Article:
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Cult leader travels the world in style

Boston Herald, Sep. 5, 2001
http://www.bostonherald.com/news/local_regional/cult09052001.htm Off-site Link


twelve tribes, religion news report provides news of interest to those who work in Christian apologetics and countercult ministriesn.  It includes information about religious cults, sects, new religious movements, and related issues, such as religious freedom, religious tolerance, and cult crimes.

While his loyal followers toil in shops and factories or work the fields for the common good of the Twelve Tribes, the controversial cult's elusive leader Elbert Eugene ``Yoneq'' Spriggs travels the globe, bedding down in palatial homes in southern France, Brazil and Cape Cod, former members say.
(...)

Spriggs, the sect's reclusive 64-year-old ``super apostle,'' founded the fringe fundamentalist group after claiming he received a ``vision'' from God on a California beach in 1971. A former carnival barker and high school guidance counselor from Chattanooga, Tenn., Spriggs is a thrice-divorced, self-anointed messenger of God who spends most of his time touring his religious empire of shops, cafes, workshops and communes with his fourth wife, Marsha, aka ``Ha-Emeq.'' The controversial cult has homes and businesses in Dorchester, Hyannis and Plymouth, in addition to several locations in Vermont and New York.

Constantly scoping out sites for new compounds, ex-members say Spriggs' life is a nonstop whirlwind global tour filled with frequent stays in private digs in Sus, France; Sao Paulo, Brazil; and a lakefront home in Brewster. Throughout his travels, Spriggs spreads his gospel to his loyal followers, handing down bizarre New Testament interpretations, some of which promote racism, homophobia, child abuse and child labor.

``They are controlled by an absolute totalitarian leader. (Spriggs) runs the show,'' said noted cult expert Rick Ross. ``He rules in a very singular role of absolute authority. He sees himself as an intermediary between God and the world.''

While members live humbly in clusters of 50 or more, Spriggs has his own private quarters in several locations, including a secret four-bedroom getaway pad overlooking Canoe Pond in Brewster. The $402,000 home, nestled in a swank residential neighborhood, is owned by a Rhode Island realty trust but ex-members say Spriggs stays there when in the Bay State, often with his close underling, 39-year-old Marcel Masse. Most of the cult's New England properties, including homes in Dorchester and Hyannis, are in Masse's name.

Spriggs also has plush new chambers - including marble floors and intricately carved oak fixtures - in the group's newly renovated house, a former nursing home, on Route 3A in Plymouth. While his followers turn over their vehicles, property and bank accounts to the group, Spriggs travels by chauffeured car and often goes on expensive shopping junkets with his wife, ex-members say.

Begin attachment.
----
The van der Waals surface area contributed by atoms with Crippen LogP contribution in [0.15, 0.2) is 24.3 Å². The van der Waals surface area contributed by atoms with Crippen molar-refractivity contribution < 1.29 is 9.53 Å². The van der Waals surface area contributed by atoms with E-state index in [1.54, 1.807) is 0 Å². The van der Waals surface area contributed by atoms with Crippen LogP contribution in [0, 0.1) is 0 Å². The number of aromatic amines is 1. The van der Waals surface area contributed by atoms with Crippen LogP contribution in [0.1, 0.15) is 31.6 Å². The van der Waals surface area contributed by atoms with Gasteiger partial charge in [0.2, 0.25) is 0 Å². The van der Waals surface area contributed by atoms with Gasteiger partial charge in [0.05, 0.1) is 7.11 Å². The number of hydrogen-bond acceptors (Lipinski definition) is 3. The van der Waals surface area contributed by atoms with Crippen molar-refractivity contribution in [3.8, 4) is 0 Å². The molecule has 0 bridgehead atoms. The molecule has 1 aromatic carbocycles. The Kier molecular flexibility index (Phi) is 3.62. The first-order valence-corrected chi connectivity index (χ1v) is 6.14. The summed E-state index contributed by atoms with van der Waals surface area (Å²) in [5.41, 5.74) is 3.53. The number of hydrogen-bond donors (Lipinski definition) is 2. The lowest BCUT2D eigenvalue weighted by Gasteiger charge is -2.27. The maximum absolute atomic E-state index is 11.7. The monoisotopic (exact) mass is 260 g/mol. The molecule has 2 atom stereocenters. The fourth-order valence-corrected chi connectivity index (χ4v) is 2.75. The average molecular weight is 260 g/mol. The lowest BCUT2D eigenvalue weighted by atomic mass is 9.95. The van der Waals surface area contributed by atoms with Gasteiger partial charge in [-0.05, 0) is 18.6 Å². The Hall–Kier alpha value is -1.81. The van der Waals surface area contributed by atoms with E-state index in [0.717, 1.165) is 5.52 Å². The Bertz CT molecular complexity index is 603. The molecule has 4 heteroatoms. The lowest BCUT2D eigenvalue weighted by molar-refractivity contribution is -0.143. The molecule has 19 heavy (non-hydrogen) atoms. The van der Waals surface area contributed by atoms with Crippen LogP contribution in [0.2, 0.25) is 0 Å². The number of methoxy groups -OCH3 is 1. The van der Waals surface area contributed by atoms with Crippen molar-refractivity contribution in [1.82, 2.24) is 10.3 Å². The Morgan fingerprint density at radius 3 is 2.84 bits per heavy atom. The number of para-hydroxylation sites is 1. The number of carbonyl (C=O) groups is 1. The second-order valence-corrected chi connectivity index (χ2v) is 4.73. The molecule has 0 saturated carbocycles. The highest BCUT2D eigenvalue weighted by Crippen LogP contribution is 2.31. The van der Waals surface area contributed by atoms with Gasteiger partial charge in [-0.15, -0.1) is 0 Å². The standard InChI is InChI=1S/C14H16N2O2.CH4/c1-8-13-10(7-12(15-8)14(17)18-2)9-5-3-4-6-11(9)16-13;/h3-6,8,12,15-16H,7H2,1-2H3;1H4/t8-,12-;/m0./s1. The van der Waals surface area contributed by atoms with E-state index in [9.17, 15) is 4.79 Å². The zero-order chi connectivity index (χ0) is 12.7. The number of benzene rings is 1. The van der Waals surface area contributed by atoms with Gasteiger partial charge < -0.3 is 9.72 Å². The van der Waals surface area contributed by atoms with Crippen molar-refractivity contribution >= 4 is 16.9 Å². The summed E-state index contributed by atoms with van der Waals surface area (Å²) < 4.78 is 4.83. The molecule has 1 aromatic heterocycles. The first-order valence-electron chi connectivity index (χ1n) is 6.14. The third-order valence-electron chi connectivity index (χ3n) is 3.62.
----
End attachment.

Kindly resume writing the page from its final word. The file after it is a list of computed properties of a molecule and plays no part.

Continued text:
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Spriggs has no permanent address and messages left for him at several Twelve Tribes houses were not returned.

Spriggs' rise from hippie-era Christian to mysterious cult leader took him from Tennessee to California to the Northeast Kingdom in Vermont. A former high school football player who held various factory jobs over the years, he spent time preaching to ski bums in Jackson Hole, Wyo., and worked with the homeless in California before creating the Vine Street Church in Chattanooga in the early 1970s.

Disenchanted with mainstream religion and frustrated with increasing scrutiny of his teachings in Tennessee, he moved the growing cult to Island Pond, Vt., a remote town of about 1,000 people just a few miles from the Canadian border. There, the sect flourished with 300 members living in 14 houses while other compounds sprung up around the world.

The Island Pond community was the site of a 1984 raid in which 112 cult kids were snatched by the government amid horrific abuse allegations. The charges were later tossed out, but the group now only has two houses and about 70 members living in Island Pond. There are an estimated 3,000 members living in more than 30 locations worldwide, including at least seven New England compounds.

Ross, who has butted heads with the Twelve Tribes on national TV, says the cult's finances are a complex ``labyrinth'' of corporations and trusts - none of which are in Spriggs' name but all of which line his pockets. He draws comparisons between Spriggs and doomsday cultists like David Koresh of the Waco, Texas, Branch Davidians and the Rev. Sun Myung Moon of the Moonies, saying Spriggs is creating a brainwashed mass of blind followers whose very existence hinges on his every word.
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